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Wences in 1935 with an early version of Johnny
April 17, 1896
Peñaranda de Bracamonte, Salamanca, Spain
|Died||April 20, 1999
New York City, New York, U.S.
|Occupation||Ventriloquist and comedian|
|Spouse(s)||Esperanza Martin (1922–1944)
Natalie Cover, nee Eisler (1951)
Wenceslao Moreno (April 17, 1896 – April 20, 1999), better known as Señor Wences, was a Spanish ventriloquist. His popularity grew with his frequent appearances on CBS-TV's The Ed Sullivan Show in the 1950s and 1960s.
Wenceslao Moreno was born in Peñaranda de Bracamonte, Salamanca, Spain. His father was Antonio Moreno Ros, and his mother was Josefa Centeno Lavera. Both parents were born in the province of Salamanca, his father in Peñaranda de Bracamonte and his mother in Cordovilla. Señor Wences's family on both sides are Roman Catholic. Señor Wences was one of the benefactors of the Convent of Saint Teresa of Avila (1515-1582) in Alba de Tormes, Salamanca, where he had a house. He attended mass there every Sunday when on vacation during the Summer. The street that leads to the convent received the name of Señor Wences while he was alive. There are several other places in Salamanca and in Castille that have streets named after him.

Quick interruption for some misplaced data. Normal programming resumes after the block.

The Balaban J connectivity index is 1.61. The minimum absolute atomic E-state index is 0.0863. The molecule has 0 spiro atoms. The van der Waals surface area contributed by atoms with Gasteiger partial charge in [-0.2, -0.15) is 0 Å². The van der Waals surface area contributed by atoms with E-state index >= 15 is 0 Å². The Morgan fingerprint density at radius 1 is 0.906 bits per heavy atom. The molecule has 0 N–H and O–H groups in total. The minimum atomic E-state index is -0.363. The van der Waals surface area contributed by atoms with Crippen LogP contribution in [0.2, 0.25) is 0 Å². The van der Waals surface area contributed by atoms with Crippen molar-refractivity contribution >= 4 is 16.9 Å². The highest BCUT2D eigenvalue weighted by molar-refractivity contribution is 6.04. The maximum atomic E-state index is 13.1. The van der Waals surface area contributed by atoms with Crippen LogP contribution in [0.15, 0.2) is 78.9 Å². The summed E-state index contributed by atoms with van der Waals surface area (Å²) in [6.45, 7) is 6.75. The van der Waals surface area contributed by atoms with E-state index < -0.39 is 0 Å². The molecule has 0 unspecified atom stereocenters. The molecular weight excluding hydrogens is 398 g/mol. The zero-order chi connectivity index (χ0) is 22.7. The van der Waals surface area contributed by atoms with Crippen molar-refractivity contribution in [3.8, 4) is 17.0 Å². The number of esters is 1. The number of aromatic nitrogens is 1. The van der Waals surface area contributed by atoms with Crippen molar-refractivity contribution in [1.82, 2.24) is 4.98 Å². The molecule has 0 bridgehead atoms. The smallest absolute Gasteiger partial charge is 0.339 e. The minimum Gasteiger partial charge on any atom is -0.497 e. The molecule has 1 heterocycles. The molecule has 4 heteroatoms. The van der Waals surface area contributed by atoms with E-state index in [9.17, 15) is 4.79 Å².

Performing under the stage name "Señor Wences", Moreno was known for his speed, skill, and grace as a ventriloquist. His stable of characters included Johnny, a childlike face drawn on his hand, placed atop an otherwise headless doll, with whom the ventrilloquist conversed while switching voices between Johnny's falsetto and his own voice with great speed. He opened his act by drawing Johnny's face on his hand, on stage. He would first place his thumb next to, and in front of, his bent first finger; the first finger would be the upper lip, and the thumb the lower lip. He used lipstick to draw the lips onto the respective fingers and then drew eyes onto the upper part of the first finger, finishing the effect with a tiny long-haired wig on top of his hand. Flexing the thumb would move the "lips."